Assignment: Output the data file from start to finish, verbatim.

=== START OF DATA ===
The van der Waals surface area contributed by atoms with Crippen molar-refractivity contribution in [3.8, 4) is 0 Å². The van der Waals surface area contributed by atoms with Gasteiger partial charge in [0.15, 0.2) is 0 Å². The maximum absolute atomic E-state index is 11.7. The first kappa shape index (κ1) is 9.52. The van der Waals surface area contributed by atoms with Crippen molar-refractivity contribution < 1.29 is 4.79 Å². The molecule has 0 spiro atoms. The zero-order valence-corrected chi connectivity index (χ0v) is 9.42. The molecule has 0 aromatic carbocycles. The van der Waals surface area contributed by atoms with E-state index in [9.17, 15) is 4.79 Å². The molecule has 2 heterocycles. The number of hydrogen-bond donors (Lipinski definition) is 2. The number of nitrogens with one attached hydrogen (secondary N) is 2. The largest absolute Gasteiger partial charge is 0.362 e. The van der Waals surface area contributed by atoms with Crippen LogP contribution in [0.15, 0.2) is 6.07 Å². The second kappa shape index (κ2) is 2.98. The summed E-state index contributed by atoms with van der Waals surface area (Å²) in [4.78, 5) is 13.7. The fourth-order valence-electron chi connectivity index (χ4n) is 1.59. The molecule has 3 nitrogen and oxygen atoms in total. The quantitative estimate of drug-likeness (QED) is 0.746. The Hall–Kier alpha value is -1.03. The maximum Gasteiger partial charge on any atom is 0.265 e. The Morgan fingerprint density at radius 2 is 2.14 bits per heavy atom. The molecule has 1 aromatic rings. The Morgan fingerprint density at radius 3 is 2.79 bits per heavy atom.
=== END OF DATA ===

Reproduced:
The van der Waals surface area contributed by atoms with Crippen molar-refractivity contribution in [3.8, 4) is 0 Å². The van der Waals surface area contributed by atoms with Gasteiger partial charge in [0.15, 0.2) is 0 Å². The maximum absolute atomic E-state index is 11.7. The first kappa shape index (κ1) is 9.52. The van der Waals surface area contributed by atoms with Crippen molar-refractivity contribution < 1.29 is 4.79 Å². The molecule has 0 spiro atoms. The zero-order valence-corrected chi connectivity index (χ0v) is 9.42. The molecule has 0 aromatic carbocycles. The van der Waals surface area contributed by atoms with E-state index in [9.17, 15) is 4.79 Å². The molecule has 2 heterocycles. The number of hydrogen-bond donors (Lipinski definition) is 2. The number of nitrogens with one attached hydrogen (secondary N) is 2. The largest absolute Gasteiger partial charge is 0.362 e. The van der Waals surface area contributed by atoms with Crippen LogP contribution in [0.15, 0.2) is 6.07 Å². The second kappa shape index (κ2) is 2.98. The summed E-state index contributed by atoms with van der Waals surface area (Å²) in [4.78, 5) is 13.7. The fourth-order valence-electron chi connectivity index (χ4n) is 1.59. The molecule has 3 nitrogen and oxygen atoms in total. The quantitative estimate of drug-likeness (QED) is 0.746. The Hall–Kier alpha value is -1.03. The maximum Gasteiger partial charge on any atom is 0.265 e. The Morgan fingerprint density at radius 2 is 2.14 bits per heavy atom. The molecule has 1 aromatic rings. The Morgan fingerprint density at radius 3 is 2.79 bits per heavy atom.